There are a lot of ways to tell the truth, and Chuck Barris has avoided most of them. His 1984 book Confessions of a Dangerous Mind was subtitled An Unauthorized Autobiography, and it claimed that while he was creating game shows like The Newlywed Game and The Dating Game and hosting The Gong Show, he was a contract CIA assassin--a claim he still refuses to say was untrue. The movie version, directed by George Clooney and written by Charlie Kaufman (Being John Malkovich, Adaptation), which opens nationwide on Jan. 24, has tales the book never even imagined. "He wrote stuff out of nowhere," Barris says. "My mother never dressed me like a girl. I was never on drugs. The part about my father being a serial killer? That's Charlie. He writes such good stuff."
Barris, 73, wrote the book partly because he's a huckster: he faked a resume for NBC, peddled game shows even though he didn't like them, and God knows what he has told his three wives. But he also fabricated his life because it might have been the best way of getting at the truth. The truth was that back when he was the Jerry Springer of his day, he couldn't stomach being attacked for doing something he considered harmless. So Barris wrote a book in which his first assignment purportedly was to collect intel on Martin Luther King Jr. "People forget the point of the book," he says. "Here I was, getting crucified by critics for entertaining people and getting medals for killing them. That just didn't seem logical."
Perhaps the most truthful way to express that moral confusion is with a lie, a notion Kaufman explores not only in this script, which he wrote in 1997, but also in Adaptation. Kaufman has never met Barris and says he doesn't know if the CIA stories are true. "The first thing everybody asked me was, 'Is this true?'" Kaufman says. "That question interests me, whether in fiction or nonfiction." For the CIA's part, the only comment spokesman Paul Nowack would make was, "It's ridiculous. It's absolutely not true."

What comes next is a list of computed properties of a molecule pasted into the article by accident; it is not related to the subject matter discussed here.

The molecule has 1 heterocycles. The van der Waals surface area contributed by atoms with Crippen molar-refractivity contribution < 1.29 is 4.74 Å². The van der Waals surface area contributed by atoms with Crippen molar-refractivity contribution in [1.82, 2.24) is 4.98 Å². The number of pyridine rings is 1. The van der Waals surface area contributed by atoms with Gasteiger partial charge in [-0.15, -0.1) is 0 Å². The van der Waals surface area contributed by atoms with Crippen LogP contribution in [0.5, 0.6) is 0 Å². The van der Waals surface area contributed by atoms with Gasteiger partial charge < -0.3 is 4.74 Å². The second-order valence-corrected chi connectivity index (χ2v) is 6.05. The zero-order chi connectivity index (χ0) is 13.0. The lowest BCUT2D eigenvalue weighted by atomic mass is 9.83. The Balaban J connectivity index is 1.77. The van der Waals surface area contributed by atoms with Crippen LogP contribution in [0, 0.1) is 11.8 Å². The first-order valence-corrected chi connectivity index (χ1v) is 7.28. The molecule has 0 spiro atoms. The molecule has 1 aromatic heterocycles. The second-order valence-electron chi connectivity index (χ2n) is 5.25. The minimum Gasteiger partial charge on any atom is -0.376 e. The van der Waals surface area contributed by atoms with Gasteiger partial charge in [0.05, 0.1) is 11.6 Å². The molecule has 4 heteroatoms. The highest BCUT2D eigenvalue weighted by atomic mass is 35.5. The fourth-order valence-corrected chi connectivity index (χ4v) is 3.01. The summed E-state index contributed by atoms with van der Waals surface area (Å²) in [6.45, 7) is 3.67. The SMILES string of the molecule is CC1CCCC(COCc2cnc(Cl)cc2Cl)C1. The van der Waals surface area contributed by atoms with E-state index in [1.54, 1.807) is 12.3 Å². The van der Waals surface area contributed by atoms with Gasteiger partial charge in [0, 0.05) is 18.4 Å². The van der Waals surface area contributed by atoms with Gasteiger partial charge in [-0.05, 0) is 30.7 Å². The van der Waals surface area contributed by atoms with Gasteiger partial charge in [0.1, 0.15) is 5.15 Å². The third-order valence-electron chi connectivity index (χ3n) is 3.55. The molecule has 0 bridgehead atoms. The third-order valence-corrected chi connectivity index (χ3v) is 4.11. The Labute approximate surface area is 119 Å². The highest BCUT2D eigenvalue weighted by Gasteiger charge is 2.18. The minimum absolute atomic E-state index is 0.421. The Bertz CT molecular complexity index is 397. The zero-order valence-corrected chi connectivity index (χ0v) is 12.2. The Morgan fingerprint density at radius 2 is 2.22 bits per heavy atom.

Barris is still manic, running around his Upper East Side apartment trying to document the truth of his life, displayed in the photos of him with celebrities that hang everywhere. In one picture, taken during the period when, in the book and movie, he lived in a hotel as a hermit, he lies in a well-decorated party room watching a basketball game with John Cassavetes. "Peter Falk was in the bathroom," he explains.
Barris plays the '50s pop hit he wrote and recently recorded on a CD with his band, Chuck Barris and the Hollywood Cowboys, a reunited Gong Show orchestra. "I thought with the movie coming out maybe I could sell a CD," he explains, before ruing that the Web wasn't around in 1980, when he could have sold GONG SHOW REJECT T shirts. When I tell him it's not too late, he nods. Half an hour later he says, "The website is a good idea. Maybe I'll give that a shot." Along with Hollywood mementos, the apartment is strewn with piles of books, which he reads three at a time. "I don't read nonfiction," he says. "Never liked it."